The first ever photo of a black hole, taken using a global network of telescopes, conducted by the Event Horizon Telescope (EHT) project, to gain insight into celestial objects with gravitational fields so strong that no matter or light can escape, is shown in this handout released April 10, 2019. "Black holes have captivated the imaginations of scientists and the public for decades." Event Horizon Telescope (EHT)/National Science Foundation/Handout via REUTERS

The first ever photo of a black hole, taken using a global network of telescopes, conducted by the Event Horizon Telescope (EHT) project, to gain insight into celestial objects with gravitational fields so strong that no matter or light can escape, is shown in this handout released April 10, 2019. Black holes are dense celestial entities with gravitational fields so strong no light or matter can escape, which makes viewing them extremely difficult. Event Horizon Telescope (EHT)/National Science Foundation/Handout via REUTERS

The first ever photo of a black hole, taken using a global network of telescopes, conducted by the Event Horizon Telescope (EHT) project, to gain insight into celestial objects with gravitational fields so strong that no matter or light can escape, is shown in this handout released April 10, 2019. Scientists combined the power of eight Earth-based telescopes from around the world to capture the picture. Event Horizon Telescope (EHT)/National Science Foundation/Handout via REUTERS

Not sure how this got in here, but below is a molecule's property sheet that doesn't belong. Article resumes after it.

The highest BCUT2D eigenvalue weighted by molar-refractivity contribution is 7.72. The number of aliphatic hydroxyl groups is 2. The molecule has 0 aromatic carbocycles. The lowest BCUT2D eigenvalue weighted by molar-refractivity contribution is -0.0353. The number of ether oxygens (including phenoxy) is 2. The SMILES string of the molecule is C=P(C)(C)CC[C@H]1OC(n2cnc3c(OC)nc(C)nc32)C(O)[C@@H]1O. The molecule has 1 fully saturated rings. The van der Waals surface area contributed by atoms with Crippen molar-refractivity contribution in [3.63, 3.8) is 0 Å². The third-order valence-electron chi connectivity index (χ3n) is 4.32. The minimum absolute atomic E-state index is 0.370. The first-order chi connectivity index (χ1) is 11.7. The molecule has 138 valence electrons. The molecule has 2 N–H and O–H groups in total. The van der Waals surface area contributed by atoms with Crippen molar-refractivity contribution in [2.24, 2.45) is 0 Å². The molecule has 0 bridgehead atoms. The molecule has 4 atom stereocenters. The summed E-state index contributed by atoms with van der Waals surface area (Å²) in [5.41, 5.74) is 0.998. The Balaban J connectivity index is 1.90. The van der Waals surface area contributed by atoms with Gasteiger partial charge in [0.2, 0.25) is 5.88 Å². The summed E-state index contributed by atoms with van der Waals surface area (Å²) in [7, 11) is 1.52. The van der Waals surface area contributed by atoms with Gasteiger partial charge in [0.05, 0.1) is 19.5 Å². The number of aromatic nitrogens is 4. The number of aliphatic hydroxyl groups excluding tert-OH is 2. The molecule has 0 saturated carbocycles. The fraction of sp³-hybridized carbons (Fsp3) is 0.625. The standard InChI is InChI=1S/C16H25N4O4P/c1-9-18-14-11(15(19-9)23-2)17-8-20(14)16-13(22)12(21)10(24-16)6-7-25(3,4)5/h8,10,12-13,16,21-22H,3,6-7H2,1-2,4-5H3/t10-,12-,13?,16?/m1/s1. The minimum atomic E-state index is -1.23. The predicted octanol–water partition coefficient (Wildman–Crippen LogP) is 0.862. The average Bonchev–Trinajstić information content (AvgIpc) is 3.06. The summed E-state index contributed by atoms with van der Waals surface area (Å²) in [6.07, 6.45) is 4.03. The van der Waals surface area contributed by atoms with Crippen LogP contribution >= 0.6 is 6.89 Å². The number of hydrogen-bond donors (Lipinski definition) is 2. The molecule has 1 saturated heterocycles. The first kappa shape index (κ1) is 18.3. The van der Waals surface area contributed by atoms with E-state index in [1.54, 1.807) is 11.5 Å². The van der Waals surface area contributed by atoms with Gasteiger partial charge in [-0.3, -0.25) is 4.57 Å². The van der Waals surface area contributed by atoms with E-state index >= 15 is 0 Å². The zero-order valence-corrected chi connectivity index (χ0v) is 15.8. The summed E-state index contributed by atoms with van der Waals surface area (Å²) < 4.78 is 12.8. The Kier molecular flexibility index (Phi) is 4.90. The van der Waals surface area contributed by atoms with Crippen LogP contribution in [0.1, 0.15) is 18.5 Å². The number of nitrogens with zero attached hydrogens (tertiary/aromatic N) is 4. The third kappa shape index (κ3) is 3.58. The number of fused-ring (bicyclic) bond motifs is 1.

The first ever photo of a black hole, taken using a global network of telescopes, conducted by the Event Horizon Telescope (EHT) project, to gain insight into celestial objects with gravitational fields so strong that no matter or light can escape, is shown in this handout released April 10, 2019. Event Horizon Telescope (EHT)/National Science Foundation/Handout via REUTERS